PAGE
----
For more than a decade, Dick Walters of Shelburne led the fight for the right of terminally ill Vermonters to hasten their own deaths. Friday afternoon, Walters used the law he so strongly supported to end his own life, said Adam Necrason, a lobbyist who worked with Walters to pass the law.
Walters, 90, wasn’t ill when he started the campaign that led to Vermont’s 2013 Patient Choice and Control at the End of Life Act. Walters said repeatedly over the years that he didn’t know whether he would ever need the law himself, but he knew he would want the option.
Walters, who lived at Wake Robin retirement community with his wife, Ginny, was diagnosed with lung cancer in 2014. His health declined rapidly during the past two months, Necrason said.
“Dick was grateful to be able to direct his own end of life under Act 39,” said Necrason, whose firm, Necrason Group, formerly Sirotkin & Necrason, has represented the advocacy group Patient Choices Vermont for more than a decade.
Necrason said Walters’ family told him Friday afternoon that his death was “peaceful, relatively quick and with some cheer.”
Linda Waite-Simpson, state director of Compassion & Choices Vermont, an organization that works with patients interested in using the law, called Walters a “giant of a leader in this movement.” Waite-Simpson said Walters calmly but persistently pursued passage of the law.
Waite-Simpson said she spoke with Walters on Tuesday and told him she considered him a second father. She said he was taken by surprise at how rapidly his health declined. “He was talking about how important it was for him to set a date. He could clearly change his mind if he needed to, but it was important to him,” she said.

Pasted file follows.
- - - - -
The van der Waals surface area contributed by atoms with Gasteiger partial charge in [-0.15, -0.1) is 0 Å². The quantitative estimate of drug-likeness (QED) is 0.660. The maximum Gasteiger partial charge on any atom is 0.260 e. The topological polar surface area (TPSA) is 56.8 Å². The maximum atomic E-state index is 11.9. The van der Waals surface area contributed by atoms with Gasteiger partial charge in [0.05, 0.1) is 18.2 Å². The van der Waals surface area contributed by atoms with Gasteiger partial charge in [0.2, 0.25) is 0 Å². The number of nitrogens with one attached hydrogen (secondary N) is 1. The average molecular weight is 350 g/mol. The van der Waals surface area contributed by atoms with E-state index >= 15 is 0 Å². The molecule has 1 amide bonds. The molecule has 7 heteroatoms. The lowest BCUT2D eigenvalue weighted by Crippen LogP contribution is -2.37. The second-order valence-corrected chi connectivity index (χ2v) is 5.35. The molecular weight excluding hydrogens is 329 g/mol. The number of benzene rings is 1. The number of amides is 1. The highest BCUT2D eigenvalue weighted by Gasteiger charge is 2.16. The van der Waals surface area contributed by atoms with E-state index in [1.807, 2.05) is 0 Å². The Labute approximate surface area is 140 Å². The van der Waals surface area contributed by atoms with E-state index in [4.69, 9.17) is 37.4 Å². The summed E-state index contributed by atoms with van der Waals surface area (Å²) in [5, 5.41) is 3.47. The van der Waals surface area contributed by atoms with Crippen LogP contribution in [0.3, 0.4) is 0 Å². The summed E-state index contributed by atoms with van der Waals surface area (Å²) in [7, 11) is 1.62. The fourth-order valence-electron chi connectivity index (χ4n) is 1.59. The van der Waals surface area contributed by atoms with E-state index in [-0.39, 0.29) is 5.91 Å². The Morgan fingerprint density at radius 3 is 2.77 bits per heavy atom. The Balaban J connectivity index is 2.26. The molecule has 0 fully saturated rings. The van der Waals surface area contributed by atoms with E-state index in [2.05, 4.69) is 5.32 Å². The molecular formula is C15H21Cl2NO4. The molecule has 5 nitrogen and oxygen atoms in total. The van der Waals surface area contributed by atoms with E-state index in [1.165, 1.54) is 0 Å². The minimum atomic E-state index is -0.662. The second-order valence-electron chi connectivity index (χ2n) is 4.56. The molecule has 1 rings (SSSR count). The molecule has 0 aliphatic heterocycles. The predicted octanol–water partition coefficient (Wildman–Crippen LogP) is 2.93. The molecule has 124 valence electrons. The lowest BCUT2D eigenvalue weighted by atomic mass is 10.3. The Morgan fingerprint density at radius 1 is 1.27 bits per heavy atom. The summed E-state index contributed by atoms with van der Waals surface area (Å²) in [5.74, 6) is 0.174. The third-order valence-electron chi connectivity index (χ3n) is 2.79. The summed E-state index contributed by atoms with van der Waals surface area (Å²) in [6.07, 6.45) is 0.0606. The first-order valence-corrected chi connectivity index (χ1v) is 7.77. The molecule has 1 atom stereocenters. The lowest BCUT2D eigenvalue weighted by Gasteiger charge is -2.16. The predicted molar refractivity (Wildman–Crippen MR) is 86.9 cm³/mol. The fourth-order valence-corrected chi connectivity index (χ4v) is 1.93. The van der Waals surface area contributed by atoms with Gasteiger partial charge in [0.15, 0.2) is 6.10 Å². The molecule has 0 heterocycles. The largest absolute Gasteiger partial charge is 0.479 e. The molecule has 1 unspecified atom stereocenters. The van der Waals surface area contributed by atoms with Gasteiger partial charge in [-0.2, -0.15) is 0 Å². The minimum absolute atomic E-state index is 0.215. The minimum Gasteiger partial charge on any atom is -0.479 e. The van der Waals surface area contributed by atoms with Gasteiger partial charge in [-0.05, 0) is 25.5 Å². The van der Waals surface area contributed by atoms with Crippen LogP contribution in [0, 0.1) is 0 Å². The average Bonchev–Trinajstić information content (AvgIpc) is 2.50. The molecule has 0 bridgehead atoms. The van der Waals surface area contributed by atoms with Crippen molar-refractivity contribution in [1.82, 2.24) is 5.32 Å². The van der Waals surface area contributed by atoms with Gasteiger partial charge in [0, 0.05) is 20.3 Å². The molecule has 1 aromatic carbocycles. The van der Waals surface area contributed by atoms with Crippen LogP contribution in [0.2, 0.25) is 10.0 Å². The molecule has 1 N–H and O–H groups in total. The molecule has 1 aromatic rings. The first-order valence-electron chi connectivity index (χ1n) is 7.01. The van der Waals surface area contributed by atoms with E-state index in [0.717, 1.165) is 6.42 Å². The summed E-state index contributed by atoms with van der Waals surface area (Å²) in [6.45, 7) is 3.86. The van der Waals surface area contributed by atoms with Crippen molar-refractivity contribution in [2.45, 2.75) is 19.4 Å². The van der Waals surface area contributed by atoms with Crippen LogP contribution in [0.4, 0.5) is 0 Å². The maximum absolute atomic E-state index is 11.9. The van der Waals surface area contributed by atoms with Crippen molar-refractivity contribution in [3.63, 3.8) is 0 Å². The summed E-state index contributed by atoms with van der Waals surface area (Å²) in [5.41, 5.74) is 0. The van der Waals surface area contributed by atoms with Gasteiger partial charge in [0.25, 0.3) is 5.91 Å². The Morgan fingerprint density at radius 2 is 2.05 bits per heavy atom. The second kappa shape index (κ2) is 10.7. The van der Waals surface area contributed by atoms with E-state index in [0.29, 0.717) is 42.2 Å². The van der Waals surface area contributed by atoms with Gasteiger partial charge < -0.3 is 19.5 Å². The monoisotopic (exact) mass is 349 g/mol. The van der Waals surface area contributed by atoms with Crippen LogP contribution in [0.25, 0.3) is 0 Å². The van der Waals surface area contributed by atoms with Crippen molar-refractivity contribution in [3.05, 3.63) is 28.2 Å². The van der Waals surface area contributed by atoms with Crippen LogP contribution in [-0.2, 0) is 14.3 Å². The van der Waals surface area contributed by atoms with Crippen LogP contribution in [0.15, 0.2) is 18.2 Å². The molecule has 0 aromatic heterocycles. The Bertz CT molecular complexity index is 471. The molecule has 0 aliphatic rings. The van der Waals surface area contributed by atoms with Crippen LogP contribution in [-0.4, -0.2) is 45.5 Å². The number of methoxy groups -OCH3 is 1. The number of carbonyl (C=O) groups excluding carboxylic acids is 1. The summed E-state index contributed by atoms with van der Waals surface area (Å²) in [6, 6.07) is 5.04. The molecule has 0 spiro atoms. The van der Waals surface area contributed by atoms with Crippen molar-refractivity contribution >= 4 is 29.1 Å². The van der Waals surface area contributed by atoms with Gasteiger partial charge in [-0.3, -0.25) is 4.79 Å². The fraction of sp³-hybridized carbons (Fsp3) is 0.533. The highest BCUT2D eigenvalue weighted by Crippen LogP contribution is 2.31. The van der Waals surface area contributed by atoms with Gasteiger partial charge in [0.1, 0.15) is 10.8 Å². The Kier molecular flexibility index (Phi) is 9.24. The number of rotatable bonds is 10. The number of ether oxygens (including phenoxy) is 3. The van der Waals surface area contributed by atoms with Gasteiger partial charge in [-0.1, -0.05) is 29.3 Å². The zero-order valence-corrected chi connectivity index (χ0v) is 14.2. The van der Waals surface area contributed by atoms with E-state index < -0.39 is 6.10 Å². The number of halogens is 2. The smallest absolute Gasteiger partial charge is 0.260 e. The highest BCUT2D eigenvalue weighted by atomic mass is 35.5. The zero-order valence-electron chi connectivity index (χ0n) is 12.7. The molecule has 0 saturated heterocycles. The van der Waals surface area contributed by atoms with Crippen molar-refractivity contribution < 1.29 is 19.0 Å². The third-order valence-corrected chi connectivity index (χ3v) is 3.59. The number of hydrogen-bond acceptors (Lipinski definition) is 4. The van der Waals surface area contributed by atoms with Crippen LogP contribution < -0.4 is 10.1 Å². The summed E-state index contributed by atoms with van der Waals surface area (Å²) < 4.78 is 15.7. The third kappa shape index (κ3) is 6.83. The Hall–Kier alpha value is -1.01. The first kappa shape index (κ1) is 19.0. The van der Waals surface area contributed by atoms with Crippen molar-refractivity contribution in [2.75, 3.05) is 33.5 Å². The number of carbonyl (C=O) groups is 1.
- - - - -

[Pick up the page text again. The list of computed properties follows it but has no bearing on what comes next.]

In a January interview, after the first Vermont patients used the law to end their lives, Walters told Seven Days:"There's tremendous peace of mind knowing that you're in control."
Walters was born in Brooklyn, graduated from Yale University and served in the U.S. Navy, then had a career in retail merchandising. Walters and his wife, who was also active in lobbying for the law, have two daughters, Betsy Walkerman and Nancy Hawley.
As president of Patient Choices Vermont, Walters stood next to Gov. Peter Shumlin as he signed the controversial bill into law, making Vermont the third state to allow terminally ill patients to legally seek a lethal dose of medication. Patients must be Vermont residents diagnosed with six months to live, get a second opinion and go through a waiting period.
A Johnson woman was thefirst known patient to use the law to hasten her death in October 2014. According to the state Department of Health, doctors have reported writing 15 prescriptions since the law took effect in May 2013. The state keeps no record of how many patients use the medication. Waite-Simpson said knows of eight patients who have.